Brian T. Olszewski of Catholic News Service recently posted a review of my book: God Loves the Autistic Mind: Prayer Guide for Those on the Spectrum and Those Who Love Us. He generally liked it but had one criticism that I admit is likely fair. Order my book here.
When one seeks guidance about how to improve in a particular sport, it is preferable to get it from someone who has played that sport. When one seeks guidance regarding an addiction, one who is well into recovering from it is an excellent resource.
Thus, it makes sense for autistic people and their families seeking better ways to pray to get direction from an autistic person, especially when the person giving it is a Catholic priest. That is how Father Matthew P. Schneider, a member of the Legionaries of Christ, sees his goal in writing “God Loves the Autistic Mind.”
A few notes in the middle:
In the first part of the book, Father Schneider provides an overview — primarily by comparing and contrasting how autistic people and neurotypicals think and how knowing this is critical to their prayer lives. He familiarizes readers with words, e.g., stimming, that are an integral part of the autistic mind. […]
While the first part reads like a research paper, complete with footnotes, the second part of “God Loves the Autistic Mind” is engaging, as it includes 52 mediations, several of which include the personal stories of autistic people, including the author’s, a Scripture passage and a reflection. Topics include “Jesus Loves Me as an Autistic,” “From Loneliness to Being Alone with God” and “Remain Watchful in Our Own Lives.”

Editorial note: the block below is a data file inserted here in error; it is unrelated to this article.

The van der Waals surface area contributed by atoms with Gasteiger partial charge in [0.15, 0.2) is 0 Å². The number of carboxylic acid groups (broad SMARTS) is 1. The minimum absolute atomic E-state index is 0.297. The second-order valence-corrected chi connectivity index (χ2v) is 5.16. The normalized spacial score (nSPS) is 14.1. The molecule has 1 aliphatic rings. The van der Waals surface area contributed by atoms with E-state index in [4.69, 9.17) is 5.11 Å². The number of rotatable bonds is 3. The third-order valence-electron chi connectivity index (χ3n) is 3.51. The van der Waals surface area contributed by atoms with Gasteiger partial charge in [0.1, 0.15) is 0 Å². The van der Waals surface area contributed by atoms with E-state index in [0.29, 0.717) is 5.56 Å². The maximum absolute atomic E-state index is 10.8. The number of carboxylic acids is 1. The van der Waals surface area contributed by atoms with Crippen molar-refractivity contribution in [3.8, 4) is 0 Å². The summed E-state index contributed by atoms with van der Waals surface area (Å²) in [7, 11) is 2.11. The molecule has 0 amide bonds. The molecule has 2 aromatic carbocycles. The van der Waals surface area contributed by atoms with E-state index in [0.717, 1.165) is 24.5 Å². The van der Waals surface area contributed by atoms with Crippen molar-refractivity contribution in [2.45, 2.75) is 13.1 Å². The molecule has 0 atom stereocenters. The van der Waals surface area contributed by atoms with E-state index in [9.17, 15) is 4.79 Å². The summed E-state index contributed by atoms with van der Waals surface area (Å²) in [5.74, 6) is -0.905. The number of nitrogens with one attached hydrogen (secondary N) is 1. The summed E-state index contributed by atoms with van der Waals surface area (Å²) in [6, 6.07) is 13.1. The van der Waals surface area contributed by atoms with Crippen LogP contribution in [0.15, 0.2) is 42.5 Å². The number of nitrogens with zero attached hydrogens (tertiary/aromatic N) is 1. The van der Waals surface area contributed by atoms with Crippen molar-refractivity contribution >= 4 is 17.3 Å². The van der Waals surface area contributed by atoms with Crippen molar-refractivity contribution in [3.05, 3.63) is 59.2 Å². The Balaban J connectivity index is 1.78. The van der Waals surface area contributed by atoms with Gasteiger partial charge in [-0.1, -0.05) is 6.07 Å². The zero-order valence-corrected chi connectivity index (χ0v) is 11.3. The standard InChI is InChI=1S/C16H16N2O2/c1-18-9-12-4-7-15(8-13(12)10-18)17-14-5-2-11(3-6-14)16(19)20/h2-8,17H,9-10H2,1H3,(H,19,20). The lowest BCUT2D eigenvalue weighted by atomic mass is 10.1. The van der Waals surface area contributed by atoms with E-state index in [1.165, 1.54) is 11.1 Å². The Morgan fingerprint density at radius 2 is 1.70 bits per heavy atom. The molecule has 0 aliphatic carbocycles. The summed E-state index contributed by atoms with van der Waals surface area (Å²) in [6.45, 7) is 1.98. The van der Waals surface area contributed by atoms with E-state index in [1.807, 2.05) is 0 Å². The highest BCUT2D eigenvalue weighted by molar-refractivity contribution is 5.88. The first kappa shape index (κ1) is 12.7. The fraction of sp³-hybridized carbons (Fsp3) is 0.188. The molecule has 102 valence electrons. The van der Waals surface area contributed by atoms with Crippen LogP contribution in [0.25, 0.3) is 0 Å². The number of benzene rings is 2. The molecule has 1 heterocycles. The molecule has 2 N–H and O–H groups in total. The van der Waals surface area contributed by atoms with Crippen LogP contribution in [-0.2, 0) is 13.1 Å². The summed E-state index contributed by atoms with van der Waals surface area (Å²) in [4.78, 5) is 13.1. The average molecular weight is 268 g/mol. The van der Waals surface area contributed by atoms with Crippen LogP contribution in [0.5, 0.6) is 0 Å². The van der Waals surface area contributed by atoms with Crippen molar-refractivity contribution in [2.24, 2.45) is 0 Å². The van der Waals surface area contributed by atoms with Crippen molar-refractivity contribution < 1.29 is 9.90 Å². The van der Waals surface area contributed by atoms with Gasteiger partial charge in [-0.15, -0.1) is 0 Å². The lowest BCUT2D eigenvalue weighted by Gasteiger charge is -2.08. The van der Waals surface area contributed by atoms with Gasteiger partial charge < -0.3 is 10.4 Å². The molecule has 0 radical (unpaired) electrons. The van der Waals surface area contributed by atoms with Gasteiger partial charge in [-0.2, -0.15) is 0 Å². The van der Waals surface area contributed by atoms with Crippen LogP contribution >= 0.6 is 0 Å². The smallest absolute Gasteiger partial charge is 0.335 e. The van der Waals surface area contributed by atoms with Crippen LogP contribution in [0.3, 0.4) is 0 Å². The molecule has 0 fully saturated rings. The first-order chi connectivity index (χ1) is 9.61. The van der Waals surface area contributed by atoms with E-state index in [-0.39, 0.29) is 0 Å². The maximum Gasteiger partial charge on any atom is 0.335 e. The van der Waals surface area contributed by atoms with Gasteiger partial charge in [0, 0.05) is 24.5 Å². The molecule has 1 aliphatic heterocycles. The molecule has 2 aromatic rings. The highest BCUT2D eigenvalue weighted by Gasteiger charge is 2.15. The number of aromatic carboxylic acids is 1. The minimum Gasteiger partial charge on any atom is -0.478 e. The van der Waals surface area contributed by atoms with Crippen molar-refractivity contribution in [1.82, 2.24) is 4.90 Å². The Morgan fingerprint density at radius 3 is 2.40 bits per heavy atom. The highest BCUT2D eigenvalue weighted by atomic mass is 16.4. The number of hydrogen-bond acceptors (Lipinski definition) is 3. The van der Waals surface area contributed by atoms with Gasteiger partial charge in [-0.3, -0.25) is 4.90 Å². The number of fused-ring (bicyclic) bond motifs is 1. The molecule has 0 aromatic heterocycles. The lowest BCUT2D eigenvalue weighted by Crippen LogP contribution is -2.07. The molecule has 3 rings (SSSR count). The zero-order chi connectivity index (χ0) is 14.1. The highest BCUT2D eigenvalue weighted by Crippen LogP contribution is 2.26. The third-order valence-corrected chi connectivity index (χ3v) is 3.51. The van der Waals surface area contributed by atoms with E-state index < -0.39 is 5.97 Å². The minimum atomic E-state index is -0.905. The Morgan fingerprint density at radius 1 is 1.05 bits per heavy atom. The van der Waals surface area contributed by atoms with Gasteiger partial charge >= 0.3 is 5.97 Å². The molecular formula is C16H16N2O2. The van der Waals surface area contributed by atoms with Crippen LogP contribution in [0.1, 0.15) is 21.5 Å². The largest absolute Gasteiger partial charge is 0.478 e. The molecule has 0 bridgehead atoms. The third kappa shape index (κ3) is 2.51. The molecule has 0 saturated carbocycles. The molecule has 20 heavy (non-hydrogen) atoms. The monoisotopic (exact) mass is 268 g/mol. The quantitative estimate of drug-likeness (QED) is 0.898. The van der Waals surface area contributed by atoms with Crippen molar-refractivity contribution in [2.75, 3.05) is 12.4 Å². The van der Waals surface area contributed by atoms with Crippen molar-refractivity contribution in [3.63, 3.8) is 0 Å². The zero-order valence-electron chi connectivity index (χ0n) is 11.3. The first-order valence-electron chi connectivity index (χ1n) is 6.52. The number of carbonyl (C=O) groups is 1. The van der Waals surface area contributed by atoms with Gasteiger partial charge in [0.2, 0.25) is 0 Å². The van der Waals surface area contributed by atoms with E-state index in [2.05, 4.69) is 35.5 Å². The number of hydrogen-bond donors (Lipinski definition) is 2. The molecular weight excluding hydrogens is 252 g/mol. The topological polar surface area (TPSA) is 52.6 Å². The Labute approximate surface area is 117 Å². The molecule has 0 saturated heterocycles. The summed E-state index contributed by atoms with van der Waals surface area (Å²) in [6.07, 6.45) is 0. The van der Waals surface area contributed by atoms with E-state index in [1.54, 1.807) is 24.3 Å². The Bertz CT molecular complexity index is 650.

I hope it was not too much like a research paper. As someone who took a break from writing a doctoral thesis to write this book, I was definitely going for a different style.
He concludes with his summary and critique:
This first attempt is important because of the autistic faithful for whom it was written. However, tighter editing, e.g., elimination of the frequent and distracting use of “I think,” would have made it a better book. Nonetheless, it is eye-opening for neurotypicals and one that autistic people might find affirming in their prayer lives. As Father Schneider writes: “We need to avoid stigmatizing autism and recognize that autistics are called to be and can become saints.”
I had said “I think” a few times in the book to indicate where I was somewhat certain but not certain enough to say the point without qualification. I search my own PDF and got 156 times – about 2 times every 3 pages – which is probably a little too much. I guess I have something to work on for the next book I write (although my next book is likely an academic book on the ethics of informational privacy which will be denser).